"We could stay the present course, proceed to spend more than we take in, and slowly but steadily erode the endowment," Benston wrote. "I am persuaded that doing so would run the risk of diluting the value and meaning of a Haverford education."

Since 2009, the percentage of the budget designated for financial aid has grown from 15 percent to 20 percent, as the college fields a needier applicant pool and the price it charges rises.

The number of students receiving financial aid has grown from 40 percent to 50 percent, he said. This year, Haverford's financial aid budget will exceed $26 million, up 153 percent from 2004-05.

"We just can't manage a budget effectively when such a huge piece is a question mark," said Garry Jenkins, a 1992 Haverford graduate who is vice chair of the college's board of managers and incoming dean of the University of Minnesota Law School.

Jess Lord, dean of admission and financial aid, said very few schools are completely "need-blind" for all applicants and meet everyone's full financial need. Some colleges consider ability to pay when admitting international students - as Haverford already does - or when drawing from a wait-list. Others may be need-blind on admissions, but do not provide enough financial aid for students to attend.

David Hawkins, of the National Association of College Admission Counseling, said while 79 percent of four-year colleges report they are need blind, few meet that stringent definition.

He said he has seen a slight increase in "need-aware" colleges. Tufts, Colby, Wesleyan, Reed, and Clark have made the move in recent years.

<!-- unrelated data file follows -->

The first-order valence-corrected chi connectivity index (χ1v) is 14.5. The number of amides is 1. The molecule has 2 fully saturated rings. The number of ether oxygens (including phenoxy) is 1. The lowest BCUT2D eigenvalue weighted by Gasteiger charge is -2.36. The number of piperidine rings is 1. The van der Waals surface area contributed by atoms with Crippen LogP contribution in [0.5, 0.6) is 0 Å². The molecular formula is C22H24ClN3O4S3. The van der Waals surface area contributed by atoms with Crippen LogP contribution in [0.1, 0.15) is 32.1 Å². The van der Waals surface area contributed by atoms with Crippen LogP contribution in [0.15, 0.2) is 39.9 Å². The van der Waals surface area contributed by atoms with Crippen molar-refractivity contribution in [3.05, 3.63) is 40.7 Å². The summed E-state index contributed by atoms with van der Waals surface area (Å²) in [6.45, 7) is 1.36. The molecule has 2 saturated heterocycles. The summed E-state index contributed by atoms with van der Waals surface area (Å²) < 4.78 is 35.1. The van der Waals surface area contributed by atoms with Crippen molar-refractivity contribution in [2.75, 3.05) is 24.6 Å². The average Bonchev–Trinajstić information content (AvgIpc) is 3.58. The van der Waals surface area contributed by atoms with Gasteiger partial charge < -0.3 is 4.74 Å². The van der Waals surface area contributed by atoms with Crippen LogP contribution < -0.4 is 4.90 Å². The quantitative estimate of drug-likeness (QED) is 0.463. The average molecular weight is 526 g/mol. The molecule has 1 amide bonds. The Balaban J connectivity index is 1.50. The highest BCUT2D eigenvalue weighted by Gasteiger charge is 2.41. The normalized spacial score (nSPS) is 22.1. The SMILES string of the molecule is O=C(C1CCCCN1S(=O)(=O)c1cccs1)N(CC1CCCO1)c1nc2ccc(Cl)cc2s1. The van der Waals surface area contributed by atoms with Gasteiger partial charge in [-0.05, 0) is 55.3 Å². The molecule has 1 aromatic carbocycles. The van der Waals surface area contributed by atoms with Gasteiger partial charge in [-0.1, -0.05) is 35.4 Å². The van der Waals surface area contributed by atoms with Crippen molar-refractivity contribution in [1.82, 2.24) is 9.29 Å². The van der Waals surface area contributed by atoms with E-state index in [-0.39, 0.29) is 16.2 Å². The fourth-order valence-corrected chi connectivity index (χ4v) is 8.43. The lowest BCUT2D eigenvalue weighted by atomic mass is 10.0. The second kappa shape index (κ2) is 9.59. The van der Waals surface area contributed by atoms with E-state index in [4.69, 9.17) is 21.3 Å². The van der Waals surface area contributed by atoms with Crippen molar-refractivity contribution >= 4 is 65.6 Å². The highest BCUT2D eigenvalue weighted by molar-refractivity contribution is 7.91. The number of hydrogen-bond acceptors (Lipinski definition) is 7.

"Institutions are having to be very creative about how they are structuring their entire enrollment process," he said. "The idea that they might need to lift up the tablecloth at the very end to make sure they have enough coverage for the incoming class is not surprising."

But the arguments did little to sway some critics.

Warren Barrows, a 1985 alum, worries the college, rooted in Quaker values, will diminish "a crucial rung on the social mobility ladder" and become more a place for the "1 percent."

"While that rung is not being eliminated for all yet, it is undoubtedly being removed for some, and the clear trend is that it will be removed for more as time goes on," said Barrows, a New York lawyer.

Amy Zamora, 20, a junior, spoke against the change, saying she believed other students should get the same chance she did. Zamora, who grew up in a single-parent home in Allentown, said she couldn't have afforded Haverford without the nearly full scholarship she received.

"Would I have applied to Haverford if it wasn't need-blind? I actually don't know the answer to that," she said. "Need-aware does not make the same statement as need-blind."

Some students backed the college, saying its generous financial aid policy has to have a limit.

"It was not sustainable in the face of other competing interests," said Jay Garcia, who just graduated with a biology degree.

Garcia, 22, of West Philadelphia, who attended the school on a full scholarship, said he did not believe the new policy would diminish the school's diversity.

Haverford's incoming freshman class is made up of 37 percent minority students, including 8 percent African American and 10 percent Latino, Lord said.

Will Herzog, 19, a sophomore from Malvern, said the college will continue to increase financial aid by a specified amount each year. Setting a cap, he said, makes sense: "We need to preserve our resources in perpetuity."